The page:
Merced City School District trustees on Tuesday unanimously approved a $60 million bond measure for the June ballot to upgrade 17 elementary and middle school campuses.
The board addressed the issue during its meeting at Don Stowell Elementary School, where the bond issue was the main item of business Tuesday night.
If voters approve the measure on June 3, the bond would cost taxpayers $30 per $100,000 of assessed value, district officials said.
. More than 65 percent of likely voters polled by the district said they would support the measure, Greg Spicer, associate superintendent for administrative services, told the board. The sample size and cost of the survey were not available Tuesday.
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The plan shows $119 million in high-priority improvements for safety and technology upgrades. Spicer said the plan has been in the works for more than a year. More than 200 people took part in the planning process in meetings at schools and at town hall-style gathering.
Darrell Cherf, board president, said the district would use the money to fix deteriorating roofs, water and gas lines, and heating and air conditioning systems and add wireless computer ports at the district’s 17 schools, which serve 10,617 students.
“We’re not building any new schools,” Cherf said, “we’re upgrading so the schools can continue to provide services into the future.”
Superintendent RoseMary Parga Duran said the funding would be critical for the district.
“Every (school) site will benefit from this funding,” Parga Duran said. “We haven’t been able to do anything for the last six years because all the schools have been so strapped.”
More than 50 people attended Tuesday’s meeting, including Eugene Gantney, a Merced-based contractor who voiced support for the measure. Gantney suggested the board favor local businesses when contracts go out to bid, saying the measure would benefit more of the community.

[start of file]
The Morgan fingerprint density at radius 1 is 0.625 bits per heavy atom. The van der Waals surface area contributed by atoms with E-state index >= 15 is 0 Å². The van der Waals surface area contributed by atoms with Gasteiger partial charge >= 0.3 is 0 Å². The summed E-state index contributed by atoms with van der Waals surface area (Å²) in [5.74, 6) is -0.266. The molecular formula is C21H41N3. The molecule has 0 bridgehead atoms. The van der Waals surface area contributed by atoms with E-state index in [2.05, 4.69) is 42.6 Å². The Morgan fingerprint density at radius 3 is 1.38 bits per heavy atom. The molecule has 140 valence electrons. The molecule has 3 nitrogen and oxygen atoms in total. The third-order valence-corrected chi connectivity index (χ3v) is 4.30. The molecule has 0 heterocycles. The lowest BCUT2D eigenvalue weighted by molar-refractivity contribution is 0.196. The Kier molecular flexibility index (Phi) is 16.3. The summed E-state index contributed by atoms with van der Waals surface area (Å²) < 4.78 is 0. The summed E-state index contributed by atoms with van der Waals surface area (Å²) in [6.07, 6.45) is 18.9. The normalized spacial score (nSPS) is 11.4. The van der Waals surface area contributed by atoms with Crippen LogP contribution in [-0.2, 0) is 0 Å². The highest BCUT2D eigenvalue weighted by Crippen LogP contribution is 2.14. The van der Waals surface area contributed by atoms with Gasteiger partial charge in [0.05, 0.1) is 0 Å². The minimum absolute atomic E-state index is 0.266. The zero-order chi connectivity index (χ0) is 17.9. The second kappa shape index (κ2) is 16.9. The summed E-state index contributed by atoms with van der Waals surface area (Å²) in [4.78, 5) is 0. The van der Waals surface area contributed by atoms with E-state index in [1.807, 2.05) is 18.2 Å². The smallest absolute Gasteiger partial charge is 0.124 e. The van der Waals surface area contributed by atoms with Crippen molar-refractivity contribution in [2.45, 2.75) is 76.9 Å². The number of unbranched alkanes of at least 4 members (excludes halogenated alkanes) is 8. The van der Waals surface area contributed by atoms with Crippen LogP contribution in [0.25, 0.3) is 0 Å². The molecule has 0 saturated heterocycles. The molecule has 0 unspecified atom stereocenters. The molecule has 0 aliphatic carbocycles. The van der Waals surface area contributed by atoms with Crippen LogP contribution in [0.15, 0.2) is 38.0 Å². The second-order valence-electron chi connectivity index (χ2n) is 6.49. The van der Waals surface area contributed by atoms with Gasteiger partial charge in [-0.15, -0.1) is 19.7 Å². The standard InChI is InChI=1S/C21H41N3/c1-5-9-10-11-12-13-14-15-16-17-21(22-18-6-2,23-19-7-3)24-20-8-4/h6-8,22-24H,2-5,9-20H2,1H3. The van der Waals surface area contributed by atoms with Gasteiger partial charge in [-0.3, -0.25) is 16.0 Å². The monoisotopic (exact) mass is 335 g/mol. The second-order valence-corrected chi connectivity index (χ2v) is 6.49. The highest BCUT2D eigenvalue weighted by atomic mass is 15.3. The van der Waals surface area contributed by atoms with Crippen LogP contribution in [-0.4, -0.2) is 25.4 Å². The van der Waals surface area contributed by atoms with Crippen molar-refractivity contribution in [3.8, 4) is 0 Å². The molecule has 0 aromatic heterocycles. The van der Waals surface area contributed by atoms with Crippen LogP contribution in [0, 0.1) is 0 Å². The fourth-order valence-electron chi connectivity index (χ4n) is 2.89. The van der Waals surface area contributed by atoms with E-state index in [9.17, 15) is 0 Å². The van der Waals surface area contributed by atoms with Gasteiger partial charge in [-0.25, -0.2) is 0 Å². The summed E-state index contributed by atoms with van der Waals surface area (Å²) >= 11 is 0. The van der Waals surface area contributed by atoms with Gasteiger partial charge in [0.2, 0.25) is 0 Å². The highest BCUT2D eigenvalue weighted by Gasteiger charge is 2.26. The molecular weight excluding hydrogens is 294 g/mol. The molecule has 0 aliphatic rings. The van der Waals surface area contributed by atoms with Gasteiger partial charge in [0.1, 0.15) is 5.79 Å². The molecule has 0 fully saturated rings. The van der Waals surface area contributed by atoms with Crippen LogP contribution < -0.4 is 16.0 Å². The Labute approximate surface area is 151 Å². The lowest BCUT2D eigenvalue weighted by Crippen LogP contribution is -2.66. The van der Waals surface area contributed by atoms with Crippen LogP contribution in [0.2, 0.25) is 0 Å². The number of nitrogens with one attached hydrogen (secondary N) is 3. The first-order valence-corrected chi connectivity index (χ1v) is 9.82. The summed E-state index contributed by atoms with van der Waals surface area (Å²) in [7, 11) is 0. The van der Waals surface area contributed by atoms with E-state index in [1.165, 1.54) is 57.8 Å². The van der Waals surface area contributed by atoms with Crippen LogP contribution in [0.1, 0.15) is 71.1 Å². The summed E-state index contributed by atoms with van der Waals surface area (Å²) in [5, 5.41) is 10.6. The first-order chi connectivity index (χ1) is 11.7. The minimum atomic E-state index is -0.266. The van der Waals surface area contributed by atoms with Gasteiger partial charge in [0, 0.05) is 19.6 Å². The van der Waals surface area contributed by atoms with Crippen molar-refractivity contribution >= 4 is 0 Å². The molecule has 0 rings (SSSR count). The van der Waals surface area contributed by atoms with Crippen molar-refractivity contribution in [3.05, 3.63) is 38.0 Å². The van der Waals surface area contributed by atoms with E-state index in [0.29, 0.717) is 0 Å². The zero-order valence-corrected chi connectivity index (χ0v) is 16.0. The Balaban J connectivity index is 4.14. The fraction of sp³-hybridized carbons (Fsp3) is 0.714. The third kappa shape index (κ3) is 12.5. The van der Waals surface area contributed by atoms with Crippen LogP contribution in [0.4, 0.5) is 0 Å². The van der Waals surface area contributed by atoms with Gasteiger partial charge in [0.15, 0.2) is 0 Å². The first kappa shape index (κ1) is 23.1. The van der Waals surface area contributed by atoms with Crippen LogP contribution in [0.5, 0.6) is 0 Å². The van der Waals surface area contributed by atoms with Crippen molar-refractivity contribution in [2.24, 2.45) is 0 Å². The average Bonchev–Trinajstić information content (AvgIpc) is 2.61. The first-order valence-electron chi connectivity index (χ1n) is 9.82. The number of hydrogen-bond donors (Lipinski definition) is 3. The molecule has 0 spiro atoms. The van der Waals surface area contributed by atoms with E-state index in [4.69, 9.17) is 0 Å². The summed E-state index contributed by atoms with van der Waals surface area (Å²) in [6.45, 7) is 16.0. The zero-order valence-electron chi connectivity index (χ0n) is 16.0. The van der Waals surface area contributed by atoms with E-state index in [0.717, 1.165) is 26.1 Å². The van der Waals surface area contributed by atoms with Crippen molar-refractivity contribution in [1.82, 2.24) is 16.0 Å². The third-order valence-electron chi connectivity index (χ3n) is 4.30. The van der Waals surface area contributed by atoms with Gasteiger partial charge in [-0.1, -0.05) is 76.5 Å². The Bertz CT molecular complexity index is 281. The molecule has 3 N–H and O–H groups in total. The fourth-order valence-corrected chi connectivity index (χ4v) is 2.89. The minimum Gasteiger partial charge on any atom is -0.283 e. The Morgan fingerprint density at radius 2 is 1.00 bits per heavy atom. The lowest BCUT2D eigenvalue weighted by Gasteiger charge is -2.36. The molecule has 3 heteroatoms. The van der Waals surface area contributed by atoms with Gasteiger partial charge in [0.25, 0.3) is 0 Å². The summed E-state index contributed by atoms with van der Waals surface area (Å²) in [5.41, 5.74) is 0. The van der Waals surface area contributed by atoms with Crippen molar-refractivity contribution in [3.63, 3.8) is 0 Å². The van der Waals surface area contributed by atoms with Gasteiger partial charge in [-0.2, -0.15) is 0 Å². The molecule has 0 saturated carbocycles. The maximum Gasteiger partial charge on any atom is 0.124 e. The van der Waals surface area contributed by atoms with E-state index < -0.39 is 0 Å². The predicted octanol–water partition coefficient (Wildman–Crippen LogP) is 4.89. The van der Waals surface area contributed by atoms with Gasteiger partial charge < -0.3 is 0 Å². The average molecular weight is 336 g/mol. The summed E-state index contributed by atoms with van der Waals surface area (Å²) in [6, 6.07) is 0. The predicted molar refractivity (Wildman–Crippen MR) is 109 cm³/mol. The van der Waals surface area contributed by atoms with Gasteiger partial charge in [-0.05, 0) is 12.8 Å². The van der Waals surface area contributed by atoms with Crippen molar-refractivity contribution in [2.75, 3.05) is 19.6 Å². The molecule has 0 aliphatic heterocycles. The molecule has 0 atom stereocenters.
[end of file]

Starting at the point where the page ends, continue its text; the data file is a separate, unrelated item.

“They (the schools) all need a lot of work,” Gantney said. “I think we’re well on the way to getting the community involved to support this, and it’s really needed.”
Spicer said the bond would be helpful in letting the district offer 21st-century learning opportunities. However, he said he’s unsure what state funds will be available, and the state won’t offer a general obligation school bond before 2016.
There will be future state resources to finance modernization and safety upgrades, Spicer believes, but whether they materialize and the forms they take may depend on the state economy.
More than $390 million in needs have been identified at Merced schools. The most critical needs, totaling $119 million, are part of a list of upgrades that likely will be carried out over 15 to 20 years, Spicer said.
“The next step is to organize a campaign to get the message out to the community to let them know that this bond measure is moving forward and it would be nice if they would support it,” Spicer said. “Every school has some needs.”
Board member Susan Walsh praised staff efforts to move the bond measure to the ballot. She said the money is badly needed.
“It’s time we step up to the plate for the children in our district,” Walsh said.